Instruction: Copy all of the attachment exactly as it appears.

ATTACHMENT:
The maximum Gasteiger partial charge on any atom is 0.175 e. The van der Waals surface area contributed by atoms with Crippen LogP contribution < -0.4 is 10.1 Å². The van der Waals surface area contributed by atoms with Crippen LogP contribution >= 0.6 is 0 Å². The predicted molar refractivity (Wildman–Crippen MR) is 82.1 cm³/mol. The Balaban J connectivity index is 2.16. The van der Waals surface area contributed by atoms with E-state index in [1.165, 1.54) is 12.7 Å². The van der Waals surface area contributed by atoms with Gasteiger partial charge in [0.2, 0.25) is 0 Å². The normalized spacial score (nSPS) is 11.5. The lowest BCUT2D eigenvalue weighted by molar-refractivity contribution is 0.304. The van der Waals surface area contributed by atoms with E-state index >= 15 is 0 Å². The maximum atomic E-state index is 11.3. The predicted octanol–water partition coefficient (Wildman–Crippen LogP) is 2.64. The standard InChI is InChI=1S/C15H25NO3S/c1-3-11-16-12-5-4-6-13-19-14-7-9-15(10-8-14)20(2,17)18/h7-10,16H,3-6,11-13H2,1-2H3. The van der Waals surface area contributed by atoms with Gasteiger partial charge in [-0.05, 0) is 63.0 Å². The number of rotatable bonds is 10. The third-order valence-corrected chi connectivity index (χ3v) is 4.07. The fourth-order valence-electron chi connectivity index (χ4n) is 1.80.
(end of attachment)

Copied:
The maximum Gasteiger partial charge on any atom is 0.175 e. The van der Waals surface area contributed by atoms with Crippen LogP contribution < -0.4 is 10.1 Å². The van der Waals surface area contributed by atoms with Crippen LogP contribution >= 0.6 is 0 Å². The predicted molar refractivity (Wildman–Crippen MR) is 82.1 cm³/mol. The Balaban J connectivity index is 2.16. The van der Waals surface area contributed by atoms with E-state index in [1.165, 1.54) is 12.7 Å². The van der Waals surface area contributed by atoms with Gasteiger partial charge in [0.2, 0.25) is 0 Å². The normalized spacial score (nSPS) is 11.5. The lowest BCUT2D eigenvalue weighted by molar-refractivity contribution is 0.304. The van der Waals surface area contributed by atoms with E-state index >= 15 is 0 Å². The maximum atomic E-state index is 11.3. The predicted octanol–water partition coefficient (Wildman–Crippen LogP) is 2.64. The standard InChI is InChI=1S/C15H25NO3S/c1-3-11-16-12-5-4-6-13-19-14-7-9-15(10-8-14)20(2,17)18/h7-10,16H,3-6,11-13H2,1-2H3. The van der Waals surface area contributed by atoms with Gasteiger partial charge in [-0.05, 0) is 63.0 Å². The number of rotatable bonds is 10. The third-order valence-corrected chi connectivity index (χ3v) is 4.07. The fourth-order valence-electron chi connectivity index (χ4n) is 1.80.